Jose Mauricio Ortiz was just 14 when he was drafted into the military to fight in the Salvadoran civil war. He stayed in the service for another 12 years before venturing abroad to find a way to support his six children.
He worked a number of odd jobs in Houston before making his way to California, where he suffered an injury while working in Fresno. One day, one of his superior officers called him from El Salvador and asked him about his location. He had a work visa ready to go, a parting gift courtesy of the military, one that would take him to Canada legally. But he was already in the U.S.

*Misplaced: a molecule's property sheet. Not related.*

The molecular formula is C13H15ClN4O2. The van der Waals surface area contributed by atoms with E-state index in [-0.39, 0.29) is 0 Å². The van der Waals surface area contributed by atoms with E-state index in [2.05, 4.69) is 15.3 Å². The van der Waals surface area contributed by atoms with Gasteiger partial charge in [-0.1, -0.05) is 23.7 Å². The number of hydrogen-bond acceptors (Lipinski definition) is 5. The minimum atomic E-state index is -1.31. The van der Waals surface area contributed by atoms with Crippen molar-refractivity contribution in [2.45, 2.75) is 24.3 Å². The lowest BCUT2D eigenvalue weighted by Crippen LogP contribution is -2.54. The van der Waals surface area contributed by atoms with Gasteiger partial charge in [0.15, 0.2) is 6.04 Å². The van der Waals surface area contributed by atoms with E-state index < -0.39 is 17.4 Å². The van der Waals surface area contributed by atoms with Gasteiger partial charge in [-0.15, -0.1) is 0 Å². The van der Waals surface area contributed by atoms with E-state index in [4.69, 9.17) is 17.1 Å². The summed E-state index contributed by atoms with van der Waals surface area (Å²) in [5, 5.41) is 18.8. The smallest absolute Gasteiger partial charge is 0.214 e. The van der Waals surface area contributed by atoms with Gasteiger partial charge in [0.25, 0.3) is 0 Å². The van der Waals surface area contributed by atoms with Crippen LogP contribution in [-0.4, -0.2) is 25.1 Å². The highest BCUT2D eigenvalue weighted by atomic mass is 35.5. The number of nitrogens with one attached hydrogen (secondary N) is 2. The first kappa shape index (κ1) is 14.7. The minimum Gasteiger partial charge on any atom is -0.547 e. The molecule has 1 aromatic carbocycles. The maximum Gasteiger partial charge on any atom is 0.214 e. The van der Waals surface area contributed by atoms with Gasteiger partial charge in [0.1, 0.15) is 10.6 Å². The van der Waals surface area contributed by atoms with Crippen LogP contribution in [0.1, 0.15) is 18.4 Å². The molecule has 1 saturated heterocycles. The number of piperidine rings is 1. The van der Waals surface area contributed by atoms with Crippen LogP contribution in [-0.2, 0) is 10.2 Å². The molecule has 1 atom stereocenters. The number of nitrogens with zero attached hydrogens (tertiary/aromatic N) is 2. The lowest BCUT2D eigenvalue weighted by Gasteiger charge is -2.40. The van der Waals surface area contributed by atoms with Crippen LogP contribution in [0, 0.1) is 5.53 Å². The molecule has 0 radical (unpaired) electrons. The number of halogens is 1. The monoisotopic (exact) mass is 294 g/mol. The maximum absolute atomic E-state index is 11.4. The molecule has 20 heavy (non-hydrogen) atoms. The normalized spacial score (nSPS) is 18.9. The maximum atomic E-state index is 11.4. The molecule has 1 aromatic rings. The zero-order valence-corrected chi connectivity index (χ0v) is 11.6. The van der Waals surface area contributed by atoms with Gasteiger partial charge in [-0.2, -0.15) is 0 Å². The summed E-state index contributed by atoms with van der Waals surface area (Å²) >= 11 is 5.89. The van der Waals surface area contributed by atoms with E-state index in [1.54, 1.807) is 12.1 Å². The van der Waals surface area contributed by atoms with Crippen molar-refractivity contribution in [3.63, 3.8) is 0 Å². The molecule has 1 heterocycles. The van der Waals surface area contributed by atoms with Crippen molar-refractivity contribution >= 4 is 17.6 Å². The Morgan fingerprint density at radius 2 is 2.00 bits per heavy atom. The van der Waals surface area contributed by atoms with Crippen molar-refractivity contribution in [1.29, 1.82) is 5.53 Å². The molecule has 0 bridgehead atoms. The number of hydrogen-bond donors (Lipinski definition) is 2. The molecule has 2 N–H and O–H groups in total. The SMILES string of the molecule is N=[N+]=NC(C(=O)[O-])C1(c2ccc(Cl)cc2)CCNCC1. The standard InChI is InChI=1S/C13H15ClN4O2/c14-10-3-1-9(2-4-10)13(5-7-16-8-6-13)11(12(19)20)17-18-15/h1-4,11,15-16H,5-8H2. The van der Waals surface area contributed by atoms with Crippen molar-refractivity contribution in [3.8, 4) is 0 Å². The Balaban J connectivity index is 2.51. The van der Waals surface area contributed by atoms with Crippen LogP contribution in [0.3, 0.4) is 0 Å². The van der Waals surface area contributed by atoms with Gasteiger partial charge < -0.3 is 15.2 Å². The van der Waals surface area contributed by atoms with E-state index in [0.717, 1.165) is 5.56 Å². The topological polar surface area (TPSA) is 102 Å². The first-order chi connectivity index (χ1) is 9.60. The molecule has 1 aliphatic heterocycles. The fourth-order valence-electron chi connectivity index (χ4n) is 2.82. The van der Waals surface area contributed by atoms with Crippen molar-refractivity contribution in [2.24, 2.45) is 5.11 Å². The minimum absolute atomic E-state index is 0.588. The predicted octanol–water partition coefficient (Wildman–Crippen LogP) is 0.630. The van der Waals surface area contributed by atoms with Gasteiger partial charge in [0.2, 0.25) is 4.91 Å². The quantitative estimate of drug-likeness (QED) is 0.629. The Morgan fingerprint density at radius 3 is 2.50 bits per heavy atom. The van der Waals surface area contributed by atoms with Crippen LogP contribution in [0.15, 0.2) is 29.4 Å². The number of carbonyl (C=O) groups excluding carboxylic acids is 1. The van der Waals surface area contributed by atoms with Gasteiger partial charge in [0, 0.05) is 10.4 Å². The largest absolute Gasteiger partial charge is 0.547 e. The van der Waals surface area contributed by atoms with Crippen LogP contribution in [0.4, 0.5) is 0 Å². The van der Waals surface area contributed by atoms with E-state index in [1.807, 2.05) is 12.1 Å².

“If I had known that, I wouldn’t be here illegally,” Ortiz said in Spanish.
Ortiz, now 47, has been a San Francisco day laborer for the past eight years. He sleeps wherever he can, he said, sometimes on park benches or against the outside wall of a shelter when all the beds are full. Calling it a “home away from home,” Ortiz now relies on the San Francisco Day Labor Program at 3358 Cesar Chavez for services like healthcare and legal representation. Five years ago, he says, he was beaten by employers and arrested after they claimed he was the aggressor.